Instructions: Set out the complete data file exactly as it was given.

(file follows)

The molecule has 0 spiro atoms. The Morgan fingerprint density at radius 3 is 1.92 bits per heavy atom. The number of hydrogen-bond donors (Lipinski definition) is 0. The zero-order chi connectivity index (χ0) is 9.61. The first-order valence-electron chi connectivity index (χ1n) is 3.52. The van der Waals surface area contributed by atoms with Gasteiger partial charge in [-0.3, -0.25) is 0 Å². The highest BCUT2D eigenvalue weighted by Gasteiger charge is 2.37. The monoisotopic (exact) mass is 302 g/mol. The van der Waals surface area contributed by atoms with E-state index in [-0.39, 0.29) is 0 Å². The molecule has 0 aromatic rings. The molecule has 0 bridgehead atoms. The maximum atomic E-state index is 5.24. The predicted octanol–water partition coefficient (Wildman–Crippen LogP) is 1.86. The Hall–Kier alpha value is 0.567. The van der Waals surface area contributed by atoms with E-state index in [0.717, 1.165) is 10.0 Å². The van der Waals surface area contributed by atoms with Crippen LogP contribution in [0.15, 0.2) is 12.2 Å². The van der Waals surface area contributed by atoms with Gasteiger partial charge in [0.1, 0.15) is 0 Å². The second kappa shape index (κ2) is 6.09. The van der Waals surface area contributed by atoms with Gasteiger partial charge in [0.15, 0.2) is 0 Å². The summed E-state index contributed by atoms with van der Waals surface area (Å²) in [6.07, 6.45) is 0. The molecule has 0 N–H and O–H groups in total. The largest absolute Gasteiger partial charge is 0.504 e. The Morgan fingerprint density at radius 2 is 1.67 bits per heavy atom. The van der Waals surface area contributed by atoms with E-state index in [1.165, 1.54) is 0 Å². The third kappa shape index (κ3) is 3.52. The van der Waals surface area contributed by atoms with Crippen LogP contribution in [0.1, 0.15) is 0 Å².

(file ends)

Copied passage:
The molecule has 0 spiro atoms. The Morgan fingerprint density at radius 3 is 1.92 bits per heavy atom. The number of hydrogen-bond donors (Lipinski definition) is 0. The zero-order chi connectivity index (χ0) is 9.61. The first-order valence-electron chi connectivity index (χ1n) is 3.52. The van der Waals surface area contributed by atoms with Gasteiger partial charge in [-0.3, -0.25) is 0 Å². The highest BCUT2D eigenvalue weighted by Gasteiger charge is 2.37. The monoisotopic (exact) mass is 302 g/mol. The van der Waals surface area contributed by atoms with E-state index in [-0.39, 0.29) is 0 Å². The molecule has 0 aromatic rings. The molecule has 0 bridgehead atoms. The maximum atomic E-state index is 5.24. The predicted octanol–water partition coefficient (Wildman–Crippen LogP) is 1.86. The Hall–Kier alpha value is 0.567. The van der Waals surface area contributed by atoms with E-state index in [0.717, 1.165) is 10.0 Å². The van der Waals surface area contributed by atoms with Crippen LogP contribution in [0.15, 0.2) is 12.2 Å². The van der Waals surface area contributed by atoms with Gasteiger partial charge in [0.1, 0.15) is 0 Å². The second kappa shape index (κ2) is 6.09. The van der Waals surface area contributed by atoms with Gasteiger partial charge in [0.15, 0.2) is 0 Å². The summed E-state index contributed by atoms with van der Waals surface area (Å²) in [6.07, 6.45) is 0. The molecule has 0 N–H and O–H groups in total. The largest absolute Gasteiger partial charge is 0.504 e. The Morgan fingerprint density at radius 2 is 1.67 bits per heavy atom. The van der Waals surface area contributed by atoms with E-state index in [1.165, 1.54) is 0 Å². The third kappa shape index (κ3) is 3.52. The van der Waals surface area contributed by atoms with Crippen LogP contribution in [0.1, 0.15) is 0 Å².